Brady: Sticky fingers: Not all theft is physical
Published 5:59 pm Monday, December 11, 2017
Think about it! What is the crime most often committed in our communities? The nation? Around the world? My guess is stealing. So many people steal that stealing has become a very commonplace crime of society. If the thief does not assault or kill the victim, he or she is simply called a common thief.
Not long ago, I was having lunch with a friend. In the process of the conversation, this friend related that his truck had been stolen a few years ago. Following that theft, he bought a new truck and had a special alarm system put in it. Since that time, no less than 15 attempts had been made to steal his new truck.
This incident, plus numerous others that I know of or have heard about, has brought home to me the reality of the eighth commandment. God says, “Neither shall you steal” (Deuteronomy 5:19). This eighth commandment is absolutely fundamental. It is not only essential to the Christian ethic, but it is also essential to any agreement to live together. Without obedience to it, societal or community life would be impossible. It would simply be one of fear or uncertainty. Thus, the eighth commandment is a safeguard against our taking or keeping what is not ours. Stating it another way, stealing is a sin because it violates our trust in God to provide adequately, and it violates our love for our neighbor as ourself.
Before you think, “Now, wait a minute preacher, this doesn’t apply to me,” I invite you to consider carefully a few of the less obvious forms of theft.
First, there is the theft of time. When we hire on to do a job we usually hire on to do so much work for so much pay. It may be a written or verbal contract, but nevertheless the agreement is there. The agreement may be a certain number of hours a day, but the agreement is understood. But then the employee begins arriving late or leaving early or taking extra time for long lunch breaks. And what about the wasting of time or the lack of maximum effort while on the job? Undoubtedly, one of the most common forms of theft in our day is the stealing of time.
Second, there is the theft of reputation. Leroy Brownlow in his book “Grandpa Was a Preacher” shared this incident. He said grandpa heard one of his flock complain about the attention of another member. She said, “When you talk to her, it just goes in at one ear and out at the other. Can you think of anything as bad as that?”
“Yes,” grandpa says, “If it went in at one ear and out at the mouth.”
How deadly and ruinous our gossip can be! Just a few words, and a reputation is ruined.
Third, there is the theft of honesty. When I was a student in college I remember an ROTC instructor saying to our class prior to an exam, “If you look on your neighbor’s paper occasionally that’s alright, but if you do it continually I’ll take up your paper.” That statement bothered me because it seemed an invitation to cheat.
On the other hand, I read about Dean Madison Sarratt of Vanderbilt University, who taught freshman math for many years. Former students remember his saying, “Today I am going to give you two examinations, one in trigonometry and one in honesty. I hope you will pass both of them. But if you must fail one, let it be trigonometry.”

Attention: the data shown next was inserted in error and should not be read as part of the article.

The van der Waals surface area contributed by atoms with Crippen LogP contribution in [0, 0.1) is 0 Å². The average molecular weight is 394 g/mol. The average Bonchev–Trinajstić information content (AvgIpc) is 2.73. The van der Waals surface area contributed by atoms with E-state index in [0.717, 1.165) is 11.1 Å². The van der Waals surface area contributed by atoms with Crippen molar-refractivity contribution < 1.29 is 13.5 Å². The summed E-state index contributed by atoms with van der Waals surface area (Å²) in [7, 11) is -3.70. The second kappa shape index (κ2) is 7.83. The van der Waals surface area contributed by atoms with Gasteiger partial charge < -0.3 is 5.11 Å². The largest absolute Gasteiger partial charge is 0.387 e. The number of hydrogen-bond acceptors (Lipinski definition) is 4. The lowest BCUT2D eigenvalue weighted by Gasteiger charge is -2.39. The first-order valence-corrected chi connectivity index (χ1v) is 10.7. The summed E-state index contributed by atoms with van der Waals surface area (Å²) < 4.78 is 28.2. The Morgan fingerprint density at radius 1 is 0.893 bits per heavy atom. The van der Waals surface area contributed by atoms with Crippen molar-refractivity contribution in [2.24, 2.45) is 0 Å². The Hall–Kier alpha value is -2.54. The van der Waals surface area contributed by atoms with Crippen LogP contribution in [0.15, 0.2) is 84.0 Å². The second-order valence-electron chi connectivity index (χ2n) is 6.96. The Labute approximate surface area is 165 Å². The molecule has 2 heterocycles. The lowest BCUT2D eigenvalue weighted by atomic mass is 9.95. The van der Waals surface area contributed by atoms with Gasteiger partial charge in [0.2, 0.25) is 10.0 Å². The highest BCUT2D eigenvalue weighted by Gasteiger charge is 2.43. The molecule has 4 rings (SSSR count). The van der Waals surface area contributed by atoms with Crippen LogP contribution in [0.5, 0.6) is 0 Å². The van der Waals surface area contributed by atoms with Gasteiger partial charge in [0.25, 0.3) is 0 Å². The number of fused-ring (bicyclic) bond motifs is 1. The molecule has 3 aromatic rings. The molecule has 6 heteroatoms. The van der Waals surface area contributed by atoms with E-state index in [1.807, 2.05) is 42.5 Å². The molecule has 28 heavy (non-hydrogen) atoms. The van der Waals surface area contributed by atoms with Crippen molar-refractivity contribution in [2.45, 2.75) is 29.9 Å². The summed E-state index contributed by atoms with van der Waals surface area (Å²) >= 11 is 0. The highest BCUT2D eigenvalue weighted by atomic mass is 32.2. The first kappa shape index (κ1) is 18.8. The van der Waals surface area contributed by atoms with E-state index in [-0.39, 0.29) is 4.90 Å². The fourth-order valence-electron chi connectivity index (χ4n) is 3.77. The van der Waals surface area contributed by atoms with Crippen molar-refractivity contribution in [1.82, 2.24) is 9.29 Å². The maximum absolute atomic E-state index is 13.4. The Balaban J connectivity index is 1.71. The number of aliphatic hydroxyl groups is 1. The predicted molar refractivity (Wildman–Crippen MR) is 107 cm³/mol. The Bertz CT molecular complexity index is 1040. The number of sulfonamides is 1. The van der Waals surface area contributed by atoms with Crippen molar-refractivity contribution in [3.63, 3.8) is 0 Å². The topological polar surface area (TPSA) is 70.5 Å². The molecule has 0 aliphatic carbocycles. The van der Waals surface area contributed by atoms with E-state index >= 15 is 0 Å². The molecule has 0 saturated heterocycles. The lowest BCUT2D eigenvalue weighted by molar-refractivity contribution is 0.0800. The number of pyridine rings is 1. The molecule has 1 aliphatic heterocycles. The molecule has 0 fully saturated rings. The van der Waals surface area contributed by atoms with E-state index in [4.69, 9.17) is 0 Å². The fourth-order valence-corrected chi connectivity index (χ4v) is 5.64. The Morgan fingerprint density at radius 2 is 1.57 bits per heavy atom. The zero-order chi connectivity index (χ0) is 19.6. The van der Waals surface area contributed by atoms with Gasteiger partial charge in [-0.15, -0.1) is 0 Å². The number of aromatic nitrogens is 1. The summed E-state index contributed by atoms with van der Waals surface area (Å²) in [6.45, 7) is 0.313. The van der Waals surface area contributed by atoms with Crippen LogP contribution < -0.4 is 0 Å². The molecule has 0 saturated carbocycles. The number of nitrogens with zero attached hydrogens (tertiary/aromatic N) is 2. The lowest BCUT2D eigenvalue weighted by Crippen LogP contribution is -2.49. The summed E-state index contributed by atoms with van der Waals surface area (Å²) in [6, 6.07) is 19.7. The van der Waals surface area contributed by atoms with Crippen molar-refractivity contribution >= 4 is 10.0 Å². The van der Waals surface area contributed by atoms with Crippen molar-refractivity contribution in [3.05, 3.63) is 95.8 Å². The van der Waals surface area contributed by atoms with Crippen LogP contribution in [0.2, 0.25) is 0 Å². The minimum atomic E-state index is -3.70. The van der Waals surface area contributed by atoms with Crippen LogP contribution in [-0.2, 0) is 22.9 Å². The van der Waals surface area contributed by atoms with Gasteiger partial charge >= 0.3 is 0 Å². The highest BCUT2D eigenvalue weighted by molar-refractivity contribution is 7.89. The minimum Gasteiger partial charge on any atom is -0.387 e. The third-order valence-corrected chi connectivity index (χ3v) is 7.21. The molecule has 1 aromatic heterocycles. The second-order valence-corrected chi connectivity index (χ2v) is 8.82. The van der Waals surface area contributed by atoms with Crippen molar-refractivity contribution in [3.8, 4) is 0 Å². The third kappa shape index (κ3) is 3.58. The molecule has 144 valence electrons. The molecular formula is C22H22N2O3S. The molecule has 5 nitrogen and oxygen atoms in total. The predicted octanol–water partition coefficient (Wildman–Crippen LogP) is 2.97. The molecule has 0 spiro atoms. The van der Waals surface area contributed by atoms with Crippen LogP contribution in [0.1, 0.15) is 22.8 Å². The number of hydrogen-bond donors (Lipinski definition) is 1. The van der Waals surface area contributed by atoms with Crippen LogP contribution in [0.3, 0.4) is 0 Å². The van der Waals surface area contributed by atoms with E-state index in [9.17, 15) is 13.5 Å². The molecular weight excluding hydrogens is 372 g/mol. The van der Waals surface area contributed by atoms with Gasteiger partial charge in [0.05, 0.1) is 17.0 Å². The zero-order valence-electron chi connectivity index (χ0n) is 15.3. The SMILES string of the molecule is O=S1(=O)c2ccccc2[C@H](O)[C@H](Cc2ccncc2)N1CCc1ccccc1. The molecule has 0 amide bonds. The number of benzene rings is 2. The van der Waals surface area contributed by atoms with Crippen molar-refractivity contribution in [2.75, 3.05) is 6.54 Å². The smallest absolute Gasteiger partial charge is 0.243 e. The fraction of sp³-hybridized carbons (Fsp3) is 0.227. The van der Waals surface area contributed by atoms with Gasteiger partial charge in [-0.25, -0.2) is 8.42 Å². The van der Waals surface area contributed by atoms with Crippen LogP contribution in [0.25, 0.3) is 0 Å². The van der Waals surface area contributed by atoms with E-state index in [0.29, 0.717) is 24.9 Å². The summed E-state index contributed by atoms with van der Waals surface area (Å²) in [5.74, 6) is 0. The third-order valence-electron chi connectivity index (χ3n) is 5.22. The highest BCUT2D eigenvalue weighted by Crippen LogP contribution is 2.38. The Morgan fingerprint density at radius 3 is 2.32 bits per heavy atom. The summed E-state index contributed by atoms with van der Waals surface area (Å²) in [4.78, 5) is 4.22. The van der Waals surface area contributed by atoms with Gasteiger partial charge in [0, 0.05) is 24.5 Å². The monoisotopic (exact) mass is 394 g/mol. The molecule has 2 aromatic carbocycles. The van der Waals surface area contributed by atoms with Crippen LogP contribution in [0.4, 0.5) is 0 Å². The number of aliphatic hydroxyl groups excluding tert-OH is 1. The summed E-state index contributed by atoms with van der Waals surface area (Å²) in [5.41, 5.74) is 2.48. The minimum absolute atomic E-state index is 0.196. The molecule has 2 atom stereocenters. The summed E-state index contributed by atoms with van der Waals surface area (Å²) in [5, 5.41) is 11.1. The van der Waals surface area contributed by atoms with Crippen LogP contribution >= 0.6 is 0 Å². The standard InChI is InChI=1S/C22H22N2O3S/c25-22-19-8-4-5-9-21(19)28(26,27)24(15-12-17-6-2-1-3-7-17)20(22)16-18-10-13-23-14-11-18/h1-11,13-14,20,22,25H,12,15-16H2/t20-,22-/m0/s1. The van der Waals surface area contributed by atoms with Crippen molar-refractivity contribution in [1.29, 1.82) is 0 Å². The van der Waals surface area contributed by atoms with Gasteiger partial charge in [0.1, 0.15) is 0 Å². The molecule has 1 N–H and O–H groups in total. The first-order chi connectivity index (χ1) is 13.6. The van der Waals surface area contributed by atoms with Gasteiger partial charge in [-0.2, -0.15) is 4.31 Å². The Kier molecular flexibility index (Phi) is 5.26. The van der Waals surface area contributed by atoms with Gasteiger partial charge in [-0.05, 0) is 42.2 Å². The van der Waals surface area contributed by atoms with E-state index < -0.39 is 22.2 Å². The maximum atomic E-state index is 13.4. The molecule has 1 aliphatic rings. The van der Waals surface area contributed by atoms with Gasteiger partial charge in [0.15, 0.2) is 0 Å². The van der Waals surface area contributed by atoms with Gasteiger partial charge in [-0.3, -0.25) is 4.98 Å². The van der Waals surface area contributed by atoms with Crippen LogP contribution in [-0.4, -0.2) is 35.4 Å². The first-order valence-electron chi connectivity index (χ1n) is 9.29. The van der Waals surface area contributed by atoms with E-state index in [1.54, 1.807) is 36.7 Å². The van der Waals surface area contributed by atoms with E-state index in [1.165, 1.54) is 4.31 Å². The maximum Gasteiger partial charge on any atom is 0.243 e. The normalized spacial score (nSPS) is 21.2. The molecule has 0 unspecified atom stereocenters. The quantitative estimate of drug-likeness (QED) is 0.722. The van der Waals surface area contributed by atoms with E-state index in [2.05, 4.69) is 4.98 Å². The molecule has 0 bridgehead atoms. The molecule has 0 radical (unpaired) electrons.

Personally, I like this last statement much better. The emphasis is on integrity and character. As the Rev. Dr. John Killinger put it, “There are many good [people] in the world today who cannot pass on the examination in trigonometry, but there are no good [people] who cannot pass the examination in honesty.”
Fourth, there is the theft of our children’s religious heritage. No matter where you look in our Judeo-Christian heritage, it is parents who have the primary responsibility to bring up their children in the faith. And it is an awesome responsibility.
The question is, are our children being increasingly conformed to the world, or are they being increasingly conformed to the image of Christ in our homes? If the former is true, our children will not be listed in the community of faith tomorrow or the day after. A little girl was crying after being punished for taking a toy that belonged to a friend. Finally, her parents said to her, “You go in the bathroom and wash your face and stop crying.” She went into the bathroom, washed her face, and dried it on the towel her parents had stolen from a Holiday Inn.
But there is another story about a mother who was reading to her little daughter. They were reading about Jesus. They came to a picture of Jesus. The mother asked, “Honey, do you know who that is?
The little girl brightly said, “Yes I do. He goes to our church.” Let me tell you, that doesn’t just happen. That happens when parents, grandparents and guardians take their responsibility seriously in exposing their children to God.
Now, to be sure, there are numerous other forms of theft as well-merchants who overcharge customers, the man or woman who shoplifts in the grocery store, the student who copies someone else’s homework, the employee who pads his or her expense account, the person who cheats on the tax return and other. To every kind of theft, God says, “Neither shall you steal.”
Hal Brady operates Hal Brady Ministries in Decatur with the stated goal of presenting the good news of Jesus and offering encouragement in positive ways. halbradyministries.com